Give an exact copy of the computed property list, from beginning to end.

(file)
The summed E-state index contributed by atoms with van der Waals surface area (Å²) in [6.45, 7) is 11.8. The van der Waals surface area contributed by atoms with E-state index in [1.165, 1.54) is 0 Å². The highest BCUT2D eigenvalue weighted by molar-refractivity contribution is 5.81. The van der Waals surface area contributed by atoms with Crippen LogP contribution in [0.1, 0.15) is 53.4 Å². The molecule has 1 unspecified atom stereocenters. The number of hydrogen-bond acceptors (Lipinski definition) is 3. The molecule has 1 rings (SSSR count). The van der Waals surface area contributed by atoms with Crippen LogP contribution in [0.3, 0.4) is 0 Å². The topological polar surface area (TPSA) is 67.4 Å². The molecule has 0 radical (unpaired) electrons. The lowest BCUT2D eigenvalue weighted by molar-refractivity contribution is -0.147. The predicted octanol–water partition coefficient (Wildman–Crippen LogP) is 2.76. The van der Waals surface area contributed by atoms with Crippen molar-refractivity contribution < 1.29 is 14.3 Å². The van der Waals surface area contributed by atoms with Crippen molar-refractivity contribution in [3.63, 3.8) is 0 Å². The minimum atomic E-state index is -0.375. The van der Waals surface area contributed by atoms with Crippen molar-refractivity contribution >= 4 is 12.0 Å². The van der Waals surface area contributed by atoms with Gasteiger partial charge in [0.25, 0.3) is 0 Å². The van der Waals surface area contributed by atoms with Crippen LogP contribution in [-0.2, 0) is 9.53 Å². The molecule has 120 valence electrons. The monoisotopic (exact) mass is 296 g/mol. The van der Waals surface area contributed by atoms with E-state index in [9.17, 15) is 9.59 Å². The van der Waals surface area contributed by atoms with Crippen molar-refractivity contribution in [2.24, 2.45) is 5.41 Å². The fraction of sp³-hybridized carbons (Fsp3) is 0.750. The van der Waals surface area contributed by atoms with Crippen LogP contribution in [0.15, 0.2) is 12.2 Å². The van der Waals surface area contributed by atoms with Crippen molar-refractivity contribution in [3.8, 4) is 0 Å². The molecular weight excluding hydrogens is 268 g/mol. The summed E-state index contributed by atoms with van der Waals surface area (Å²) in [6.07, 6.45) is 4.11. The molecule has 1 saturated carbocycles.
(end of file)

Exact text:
The summed E-state index contributed by atoms with van der Waals surface area (Å²) in [6.45, 7) is 11.8. The van der Waals surface area contributed by atoms with E-state index in [1.165, 1.54) is 0 Å². The highest BCUT2D eigenvalue weighted by molar-refractivity contribution is 5.81. The van der Waals surface area contributed by atoms with Crippen LogP contribution in [0.1, 0.15) is 53.4 Å². The molecule has 1 unspecified atom stereocenters. The number of hydrogen-bond acceptors (Lipinski definition) is 3. The molecule has 1 rings (SSSR count). The van der Waals surface area contributed by atoms with Crippen LogP contribution in [0.3, 0.4) is 0 Å². The topological polar surface area (TPSA) is 67.4 Å². The molecule has 0 radical (unpaired) electrons. The lowest BCUT2D eigenvalue weighted by molar-refractivity contribution is -0.147. The predicted octanol–water partition coefficient (Wildman–Crippen LogP) is 2.76. The van der Waals surface area contributed by atoms with Crippen molar-refractivity contribution < 1.29 is 14.3 Å². The van der Waals surface area contributed by atoms with Crippen molar-refractivity contribution in [3.63, 3.8) is 0 Å². The minimum atomic E-state index is -0.375. The van der Waals surface area contributed by atoms with Crippen molar-refractivity contribution >= 4 is 12.0 Å². The van der Waals surface area contributed by atoms with Gasteiger partial charge in [0.25, 0.3) is 0 Å². The van der Waals surface area contributed by atoms with Crippen LogP contribution in [-0.2, 0) is 9.53 Å². The molecule has 120 valence electrons. The monoisotopic (exact) mass is 296 g/mol. The van der Waals surface area contributed by atoms with E-state index in [9.17, 15) is 9.59 Å². The van der Waals surface area contributed by atoms with Crippen molar-refractivity contribution in [2.24, 2.45) is 5.41 Å². The fraction of sp³-hybridized carbons (Fsp3) is 0.750. The van der Waals surface area contributed by atoms with Crippen LogP contribution in [0.15, 0.2) is 12.2 Å². The van der Waals surface area contributed by atoms with Crippen molar-refractivity contribution in [3.8, 4) is 0 Å². The molecular weight excluding hydrogens is 268 g/mol. The summed E-state index contributed by atoms with van der Waals surface area (Å²) in [6.07, 6.45) is 4.11. The molecule has 1 saturated carbocycles.